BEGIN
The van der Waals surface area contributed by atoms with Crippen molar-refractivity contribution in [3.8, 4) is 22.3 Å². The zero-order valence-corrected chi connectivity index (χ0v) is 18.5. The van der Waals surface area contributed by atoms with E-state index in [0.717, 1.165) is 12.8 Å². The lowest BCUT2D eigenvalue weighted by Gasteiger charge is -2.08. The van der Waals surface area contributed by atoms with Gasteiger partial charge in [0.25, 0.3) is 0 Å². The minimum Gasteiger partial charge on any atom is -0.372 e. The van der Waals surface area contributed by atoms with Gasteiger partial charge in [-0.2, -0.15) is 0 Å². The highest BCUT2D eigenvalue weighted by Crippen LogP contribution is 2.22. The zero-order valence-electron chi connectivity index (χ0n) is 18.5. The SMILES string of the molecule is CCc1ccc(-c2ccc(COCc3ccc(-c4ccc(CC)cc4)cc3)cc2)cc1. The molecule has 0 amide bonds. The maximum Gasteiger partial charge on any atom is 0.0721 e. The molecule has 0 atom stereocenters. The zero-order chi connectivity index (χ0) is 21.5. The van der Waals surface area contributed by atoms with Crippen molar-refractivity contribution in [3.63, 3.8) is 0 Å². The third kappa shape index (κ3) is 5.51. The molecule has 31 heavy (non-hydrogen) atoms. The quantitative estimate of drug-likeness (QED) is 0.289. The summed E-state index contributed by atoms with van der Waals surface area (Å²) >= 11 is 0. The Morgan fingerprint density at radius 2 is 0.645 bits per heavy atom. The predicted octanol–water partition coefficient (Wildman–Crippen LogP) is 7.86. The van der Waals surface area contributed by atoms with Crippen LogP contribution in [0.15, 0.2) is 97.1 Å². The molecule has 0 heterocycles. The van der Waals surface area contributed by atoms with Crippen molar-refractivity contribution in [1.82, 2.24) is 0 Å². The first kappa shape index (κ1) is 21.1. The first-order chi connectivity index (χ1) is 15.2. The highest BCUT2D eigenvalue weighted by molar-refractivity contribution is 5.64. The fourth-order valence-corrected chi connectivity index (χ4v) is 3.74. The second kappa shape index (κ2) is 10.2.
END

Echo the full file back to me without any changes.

The van der Waals surface area contributed by atoms with Crippen molar-refractivity contribution in [3.8, 4) is 22.3 Å². The zero-order valence-corrected chi connectivity index (χ0v) is 18.5. The van der Waals surface area contributed by atoms with E-state index in [0.717, 1.165) is 12.8 Å². The lowest BCUT2D eigenvalue weighted by Gasteiger charge is -2.08. The van der Waals surface area contributed by atoms with Gasteiger partial charge in [0.25, 0.3) is 0 Å². The minimum Gasteiger partial charge on any atom is -0.372 e. The van der Waals surface area contributed by atoms with Gasteiger partial charge in [-0.2, -0.15) is 0 Å². The highest BCUT2D eigenvalue weighted by Crippen LogP contribution is 2.22. The zero-order valence-electron chi connectivity index (χ0n) is 18.5. The SMILES string of the molecule is CCc1ccc(-c2ccc(COCc3ccc(-c4ccc(CC)cc4)cc3)cc2)cc1. The molecule has 0 amide bonds. The maximum Gasteiger partial charge on any atom is 0.0721 e. The molecule has 0 atom stereocenters. The zero-order chi connectivity index (χ0) is 21.5. The van der Waals surface area contributed by atoms with Crippen molar-refractivity contribution in [3.63, 3.8) is 0 Å². The third kappa shape index (κ3) is 5.51. The molecule has 31 heavy (non-hydrogen) atoms. The quantitative estimate of drug-likeness (QED) is 0.289. The summed E-state index contributed by atoms with van der Waals surface area (Å²) >= 11 is 0. The Morgan fingerprint density at radius 2 is 0.645 bits per heavy atom. The predicted octanol–water partition coefficient (Wildman–Crippen LogP) is 7.86. The van der Waals surface area contributed by atoms with Crippen LogP contribution in [0.15, 0.2) is 97.1 Å². The molecule has 0 heterocycles. The van der Waals surface area contributed by atoms with Crippen molar-refractivity contribution in [1.82, 2.24) is 0 Å². The first kappa shape index (κ1) is 21.1. The first-order chi connectivity index (χ1) is 15.2. The highest BCUT2D eigenvalue weighted by molar-refractivity contribution is 5.64. The fourth-order valence-corrected chi connectivity index (χ4v) is 3.74. The second kappa shape index (κ2) is 10.2.